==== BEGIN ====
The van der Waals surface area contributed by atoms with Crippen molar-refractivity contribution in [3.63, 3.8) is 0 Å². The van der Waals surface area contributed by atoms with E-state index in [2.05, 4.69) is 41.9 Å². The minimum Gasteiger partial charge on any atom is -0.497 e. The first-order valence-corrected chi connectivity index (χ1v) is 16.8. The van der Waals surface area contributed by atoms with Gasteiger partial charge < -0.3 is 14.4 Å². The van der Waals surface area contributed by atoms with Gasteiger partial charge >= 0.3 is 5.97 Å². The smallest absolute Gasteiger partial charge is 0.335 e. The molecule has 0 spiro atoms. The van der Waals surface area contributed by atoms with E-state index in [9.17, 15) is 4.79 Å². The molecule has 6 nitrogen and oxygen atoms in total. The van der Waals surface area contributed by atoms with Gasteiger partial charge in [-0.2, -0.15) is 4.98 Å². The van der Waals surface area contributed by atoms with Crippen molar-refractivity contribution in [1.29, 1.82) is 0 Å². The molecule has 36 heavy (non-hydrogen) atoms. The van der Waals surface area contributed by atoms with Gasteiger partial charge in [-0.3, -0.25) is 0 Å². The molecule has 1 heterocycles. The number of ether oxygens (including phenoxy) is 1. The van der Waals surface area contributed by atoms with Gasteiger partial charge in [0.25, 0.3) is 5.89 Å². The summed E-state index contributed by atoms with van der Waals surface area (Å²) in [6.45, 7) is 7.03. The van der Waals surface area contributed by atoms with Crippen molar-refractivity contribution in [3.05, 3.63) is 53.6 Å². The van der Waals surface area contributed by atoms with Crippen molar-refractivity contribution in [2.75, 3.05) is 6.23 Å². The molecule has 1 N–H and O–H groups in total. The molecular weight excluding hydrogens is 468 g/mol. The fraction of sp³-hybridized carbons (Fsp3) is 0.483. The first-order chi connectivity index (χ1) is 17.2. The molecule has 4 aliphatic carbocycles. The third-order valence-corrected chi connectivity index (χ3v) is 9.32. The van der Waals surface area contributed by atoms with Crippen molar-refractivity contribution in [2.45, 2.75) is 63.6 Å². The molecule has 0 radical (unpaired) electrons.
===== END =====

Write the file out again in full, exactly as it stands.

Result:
The van der Waals surface area contributed by atoms with Crippen molar-refractivity contribution in [3.63, 3.8) is 0 Å². The van der Waals surface area contributed by atoms with E-state index in [2.05, 4.69) is 41.9 Å². The minimum Gasteiger partial charge on any atom is -0.497 e. The first-order valence-corrected chi connectivity index (χ1v) is 16.8. The van der Waals surface area contributed by atoms with Gasteiger partial charge < -0.3 is 14.4 Å². The van der Waals surface area contributed by atoms with Gasteiger partial charge >= 0.3 is 5.97 Å². The smallest absolute Gasteiger partial charge is 0.335 e. The molecule has 0 spiro atoms. The van der Waals surface area contributed by atoms with E-state index in [9.17, 15) is 4.79 Å². The molecule has 6 nitrogen and oxygen atoms in total. The van der Waals surface area contributed by atoms with Gasteiger partial charge in [-0.2, -0.15) is 4.98 Å². The van der Waals surface area contributed by atoms with Crippen molar-refractivity contribution in [1.29, 1.82) is 0 Å². The molecule has 36 heavy (non-hydrogen) atoms. The van der Waals surface area contributed by atoms with Gasteiger partial charge in [-0.3, -0.25) is 0 Å². The molecule has 1 heterocycles. The number of ether oxygens (including phenoxy) is 1. The van der Waals surface area contributed by atoms with Gasteiger partial charge in [0.25, 0.3) is 5.89 Å². The summed E-state index contributed by atoms with van der Waals surface area (Å²) in [6.45, 7) is 7.03. The van der Waals surface area contributed by atoms with Crippen molar-refractivity contribution in [3.05, 3.63) is 53.6 Å². The van der Waals surface area contributed by atoms with Crippen molar-refractivity contribution in [2.75, 3.05) is 6.23 Å². The molecule has 1 N–H and O–H groups in total. The molecular weight excluding hydrogens is 468 g/mol. The fraction of sp³-hybridized carbons (Fsp3) is 0.483. The first-order chi connectivity index (χ1) is 17.2. The molecule has 4 aliphatic carbocycles. The third-order valence-corrected chi connectivity index (χ3v) is 9.32. The van der Waals surface area contributed by atoms with Crippen molar-refractivity contribution in [2.45, 2.75) is 63.6 Å². The molecule has 0 radical (unpaired) electrons.